Issue 15.4: August/September 2012

Steam Dreams

Story by Paul Wood

Photos by Olivier Koning

 

The Puna district of the Big Island lives atop a lake of lava. At the south end of this fifty-mile coastal stretch, molten rock flows into the sea and the Pacific sends up monstrous towers of steam. At the north end, at the Lava Tree State Monument, a grove of flash-fried tree trunks stands as a reminder of what can happen when magma visits the surface world.

 

Not far from that ghost forest stands a very different expression of fire meets water and land. This place, Puna Geothermal Venture (PGV), taps volcanic steam and super-hot brine, then converts that fury into electricity. PGV sells its product to the Hawaii Electric Light Company (HELCO), which is the Big Island’s sole distributor of electric power. Volcanic power is now providing about 20 percent of that island’s electrical needs.

 

Yes, you read that right: Geothermal is underway in the Islands. Many in Hawai‘i remember geothermal’s troubles during the 1980s—community protests and adverse judicial rulings—and assume the industry got snuffed out. Not so. PGV has been generating power since 1993: lying low, building capacity and waiting for geothermal’s new day.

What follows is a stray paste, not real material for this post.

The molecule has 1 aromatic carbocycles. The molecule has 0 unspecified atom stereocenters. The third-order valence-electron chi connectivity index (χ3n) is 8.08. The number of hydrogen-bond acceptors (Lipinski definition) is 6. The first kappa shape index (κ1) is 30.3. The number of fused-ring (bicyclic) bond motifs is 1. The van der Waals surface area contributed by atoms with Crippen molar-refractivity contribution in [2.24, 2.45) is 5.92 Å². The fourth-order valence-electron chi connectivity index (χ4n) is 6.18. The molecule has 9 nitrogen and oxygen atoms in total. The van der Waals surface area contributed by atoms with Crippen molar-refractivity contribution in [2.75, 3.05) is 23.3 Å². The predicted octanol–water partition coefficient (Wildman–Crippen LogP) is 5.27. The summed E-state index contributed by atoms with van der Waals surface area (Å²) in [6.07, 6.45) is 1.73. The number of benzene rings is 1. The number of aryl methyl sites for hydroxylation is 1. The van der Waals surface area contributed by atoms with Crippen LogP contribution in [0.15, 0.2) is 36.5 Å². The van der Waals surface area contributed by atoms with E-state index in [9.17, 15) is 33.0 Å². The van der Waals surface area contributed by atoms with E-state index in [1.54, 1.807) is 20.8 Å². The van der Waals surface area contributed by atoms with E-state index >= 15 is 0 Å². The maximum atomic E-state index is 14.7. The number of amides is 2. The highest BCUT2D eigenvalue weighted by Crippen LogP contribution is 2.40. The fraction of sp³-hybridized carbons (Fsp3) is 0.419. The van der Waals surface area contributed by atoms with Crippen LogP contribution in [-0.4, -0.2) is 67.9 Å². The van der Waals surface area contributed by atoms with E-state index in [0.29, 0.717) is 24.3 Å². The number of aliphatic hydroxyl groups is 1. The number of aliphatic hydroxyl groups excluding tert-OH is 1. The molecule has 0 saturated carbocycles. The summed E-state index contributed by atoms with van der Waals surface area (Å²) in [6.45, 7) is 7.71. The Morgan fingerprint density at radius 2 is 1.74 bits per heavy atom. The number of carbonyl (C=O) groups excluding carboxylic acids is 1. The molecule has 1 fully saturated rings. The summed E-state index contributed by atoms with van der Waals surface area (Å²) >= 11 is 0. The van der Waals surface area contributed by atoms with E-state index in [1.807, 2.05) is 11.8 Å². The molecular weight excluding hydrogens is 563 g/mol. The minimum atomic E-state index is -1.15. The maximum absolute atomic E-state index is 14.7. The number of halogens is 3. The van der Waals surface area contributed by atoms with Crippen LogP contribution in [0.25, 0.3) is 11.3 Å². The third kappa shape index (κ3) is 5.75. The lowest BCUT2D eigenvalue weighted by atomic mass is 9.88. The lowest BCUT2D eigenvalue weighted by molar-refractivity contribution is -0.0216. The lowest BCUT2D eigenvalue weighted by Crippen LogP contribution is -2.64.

That day may well have arrived. The state, with its Hawai‘i Clean Energy Initiative, has set the goal of 70 percent “clean, locally developed, renewable energy” by the year 2030—and volcanic heat seems destined to play a role.

 


The road out
to the PGV site passes through gigantic, airy forest. It’s a narrow and little-traveled highway, and the power plant itself, set on twenty-five acres, is hidden behind a rise. Inside the plant, pipes and cylinders run at ninety degrees to each other, most of them painted shiny forest green. The sound, undetectable at a distance, emerges as a whirring roar when you approach the plant’s ten major components, twenty-four-foot-tall energy converters standing in parallel, each producing three megawatts (MW) of electricity nonstop. (A megawatt is one million watts; it can, according to the US Department of Energy, meet the needs of about one thousand American-style residences.) The roar is a watery sound produced mostly by fans cooling steam.